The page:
It has been difficult to identify genes affecting drug response to Selective Serotonin Reuptake Inhibitors (SSRIs). We used multiple cross-sectional assessments of depressive symptoms in a population-based study to identify potential genetic interactions with SSRIs as a model to study genetic variants associated with SSRI response. This study, embedded in the prospective Rotterdam Study, included all successfully genotyped participants with data on depressive symptoms (CES-D scores). We used repeated measurement models to test multiplicative interaction between genetic variants and use of SSRIs on repeated CESD scores. Besides a genome-wide analysis, we also performed an analysis which was restricted to genes related to the serotonergic signaling pathway. A total of 273 out of 14937 assessments of depressive symptoms in 6443 participants, use of an SSRI was recorded. After correction for multiple testing, no plausible loci were identified in the genome-wide analysis. However, among the top 10 independent loci with the lowest p-values, findings within two genes (FSHR and HMGB4) might be of interest. Among 26 genes related to the serotonergic signaling pathway, the rs6108160 polymorphism in the PLCB1 gene reached statistical significance after Bonferroni correction (p-value=8.1e-5). Also, the widely replicated 102C>T polymorphism in the HTR2A gene showed a statistically significant drug-gene interaction with SSRI use. Therefore, the present study suggests that drug-gene interaction models on (repeated) cross-sectional assessments of depressive symptoms in a population-based study can identify potential loci that may influence SSRI response.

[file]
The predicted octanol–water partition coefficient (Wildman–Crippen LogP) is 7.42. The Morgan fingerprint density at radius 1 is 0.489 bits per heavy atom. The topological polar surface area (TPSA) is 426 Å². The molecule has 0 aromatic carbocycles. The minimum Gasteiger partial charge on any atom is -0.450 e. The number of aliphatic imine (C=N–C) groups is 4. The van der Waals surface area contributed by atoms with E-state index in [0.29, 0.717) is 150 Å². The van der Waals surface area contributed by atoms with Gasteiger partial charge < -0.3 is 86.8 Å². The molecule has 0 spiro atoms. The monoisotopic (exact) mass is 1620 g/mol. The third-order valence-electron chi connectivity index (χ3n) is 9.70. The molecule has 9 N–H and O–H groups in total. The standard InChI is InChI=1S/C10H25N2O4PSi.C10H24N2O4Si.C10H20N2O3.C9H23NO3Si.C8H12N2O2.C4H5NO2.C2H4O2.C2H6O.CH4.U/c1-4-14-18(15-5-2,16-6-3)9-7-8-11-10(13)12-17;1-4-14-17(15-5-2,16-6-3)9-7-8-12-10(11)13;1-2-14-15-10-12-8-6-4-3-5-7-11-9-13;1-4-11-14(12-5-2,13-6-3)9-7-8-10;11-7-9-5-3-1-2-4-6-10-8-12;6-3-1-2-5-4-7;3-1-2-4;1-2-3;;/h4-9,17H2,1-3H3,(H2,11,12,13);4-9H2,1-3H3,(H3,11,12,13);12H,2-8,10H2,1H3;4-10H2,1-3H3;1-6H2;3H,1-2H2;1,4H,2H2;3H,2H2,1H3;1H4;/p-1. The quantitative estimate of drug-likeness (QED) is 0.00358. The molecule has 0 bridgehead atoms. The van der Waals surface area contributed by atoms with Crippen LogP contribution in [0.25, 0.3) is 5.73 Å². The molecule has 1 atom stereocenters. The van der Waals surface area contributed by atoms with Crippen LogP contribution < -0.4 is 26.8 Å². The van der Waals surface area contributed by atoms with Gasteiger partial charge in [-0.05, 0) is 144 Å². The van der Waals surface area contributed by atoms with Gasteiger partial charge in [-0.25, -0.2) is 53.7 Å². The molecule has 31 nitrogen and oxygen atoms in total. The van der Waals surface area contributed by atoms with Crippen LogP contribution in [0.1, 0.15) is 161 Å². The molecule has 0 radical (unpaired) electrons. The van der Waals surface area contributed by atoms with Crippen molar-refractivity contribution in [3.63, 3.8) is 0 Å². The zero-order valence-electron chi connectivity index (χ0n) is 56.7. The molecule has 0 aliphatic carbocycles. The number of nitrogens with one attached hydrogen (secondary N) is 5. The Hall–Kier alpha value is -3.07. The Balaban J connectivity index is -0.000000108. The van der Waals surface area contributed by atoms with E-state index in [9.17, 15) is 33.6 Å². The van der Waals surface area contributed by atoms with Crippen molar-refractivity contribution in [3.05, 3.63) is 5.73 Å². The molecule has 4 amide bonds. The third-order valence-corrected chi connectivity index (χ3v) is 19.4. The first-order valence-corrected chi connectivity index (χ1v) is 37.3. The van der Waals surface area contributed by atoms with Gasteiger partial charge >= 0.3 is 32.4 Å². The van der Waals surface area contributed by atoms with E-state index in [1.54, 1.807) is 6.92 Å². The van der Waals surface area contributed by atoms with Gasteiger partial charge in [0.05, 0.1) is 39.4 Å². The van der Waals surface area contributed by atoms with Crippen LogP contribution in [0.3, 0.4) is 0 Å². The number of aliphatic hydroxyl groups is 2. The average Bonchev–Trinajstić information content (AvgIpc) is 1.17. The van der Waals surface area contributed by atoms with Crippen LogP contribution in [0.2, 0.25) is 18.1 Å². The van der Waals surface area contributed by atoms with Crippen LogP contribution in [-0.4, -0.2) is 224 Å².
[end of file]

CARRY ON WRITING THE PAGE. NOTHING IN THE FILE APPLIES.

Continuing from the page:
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Keywords Drug response biomarkers, Gene-environment interaction, Genome-wide association study, Pharmacogenetics, Serotonin uptake inhibitors
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Journal Journal of Psychiatric Research
Noordam, R, Direk, N, Sitlani, C.M, Aarts, N, Tiemeier, H.W, Hofman, A, … Visser, L.E. (2015). Identifying genetic loci associated with antidepressant drug response with drug-gene interaction models in a population-based study. Journal of Psychiatric Research, 62, 31–37. doi:10.1016/j.jpsychires.2015.01.005